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N2 - Paper presented at the Wilderness Medical Society's 2008 annual meeting, Snowmass, CO. Wilderness and Environmental Medicine;20(2):p179. Background.—The UK remote and rural setting is often challenging, with high winds and freezing temperatures. Every year, people find themselves in difficulty and require the unique skills of volunteer UK mountain rescue teams (MRTs). Some have serious injuries, and even the most benign medical problems are complicated by distance from care. This is a major challenge for rescue and health care services. This study is the first of its kind to combine rescue data from across the UK. Aim.—To describe the nature of nonfatal casualties assisted by UK MRTs. Methods.—Casualty information from 2002 to 2006 was retrieved from the Mountain Rescue Committees of Scotland and of England and Wales. Results.—Summer months (May–August) and the midday period from 1200 to 1600 hours were the peak times for callouts. Data on 3152 casualties were analyzed. Males comprised 60.8% with the greatest proportion (17.9%) being aged 50 to 59 years. Mountain incidents accounted for most casualties (84.6%), of which 75% arose from summer and winter hill walking. Trauma was reported in 77.2% of casualties, and 10.4% had some form of medical illness. Fracture was the most commonly reported injury (57%), the lower extremity being the most commonly injured (53%). Head injury was reported in 13.1% of trauma cases. Casualties had multiple injuries 10.8% of the time. Conclusion.—Volunteer mountain rescue teams in the UK deal with a wide range of casualties, including those with serious and multiple injuries, in difficult weather conditions and terrain. This has implications for training and equipping of teams.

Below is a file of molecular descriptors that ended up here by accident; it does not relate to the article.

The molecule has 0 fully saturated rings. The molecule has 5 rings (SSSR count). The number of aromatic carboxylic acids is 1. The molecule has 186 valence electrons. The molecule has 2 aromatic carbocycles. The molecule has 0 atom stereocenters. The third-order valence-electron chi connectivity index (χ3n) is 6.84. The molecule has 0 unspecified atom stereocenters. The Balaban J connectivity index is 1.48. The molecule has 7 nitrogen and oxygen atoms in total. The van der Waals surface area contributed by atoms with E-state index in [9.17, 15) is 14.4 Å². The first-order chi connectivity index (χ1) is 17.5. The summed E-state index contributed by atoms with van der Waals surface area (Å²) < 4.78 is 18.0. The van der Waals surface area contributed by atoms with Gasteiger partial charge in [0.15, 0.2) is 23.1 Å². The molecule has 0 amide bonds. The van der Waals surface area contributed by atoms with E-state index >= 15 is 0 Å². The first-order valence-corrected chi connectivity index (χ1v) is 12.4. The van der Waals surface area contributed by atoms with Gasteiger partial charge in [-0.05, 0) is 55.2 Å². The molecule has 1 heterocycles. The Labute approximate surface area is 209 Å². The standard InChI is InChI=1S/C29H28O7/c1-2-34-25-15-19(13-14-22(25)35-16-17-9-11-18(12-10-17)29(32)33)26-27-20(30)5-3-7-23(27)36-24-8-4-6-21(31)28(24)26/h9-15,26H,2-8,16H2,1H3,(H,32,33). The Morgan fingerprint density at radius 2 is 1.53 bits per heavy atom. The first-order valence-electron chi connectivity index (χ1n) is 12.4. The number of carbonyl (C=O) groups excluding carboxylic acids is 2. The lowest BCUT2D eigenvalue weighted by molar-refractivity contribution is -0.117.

AB - Paper presented at the Wilderness Medical Society's 2008 annual meeting, Snowmass, CO. Wilderness and Environmental Medicine;20(2):p179. Background.—The UK remote and rural setting is often challenging, with high winds and freezing temperatures. Every year, people find themselves in difficulty and require the unique skills of volunteer UK mountain rescue teams (MRTs). Some have serious injuries, and even the most benign medical problems are complicated by distance from care. This is a major challenge for rescue and health care services. This study is the first of its kind to combine rescue data from across the UK. Aim.—To describe the nature of nonfatal casualties assisted by UK MRTs. Methods.—Casualty information from 2002 to 2006 was retrieved from the Mountain Rescue Committees of Scotland and of England and Wales. Results.—Summer months (May–August) and the midday period from 1200 to 1600 hours were the peak times for callouts. Data on 3152 casualties were analyzed. Males comprised 60.8% with the greatest proportion (17.9%) being aged 50 to 59 years. Mountain incidents accounted for most casualties (84.6%), of which 75% arose from summer and winter hill walking. Trauma was reported in 77.2% of casualties, and 10.4% had some form of medical illness. Fracture was the most commonly reported injury (57%), the lower extremity being the most commonly injured (53%). Head injury was reported in 13.1% of trauma cases. Casualties had multiple injuries 10.8% of the time. Conclusion.—Volunteer mountain rescue teams in the UK deal with a wide range of casualties, including those with serious and multiple injuries, in difficult weather conditions and terrain. This has implications for training and equipping of teams.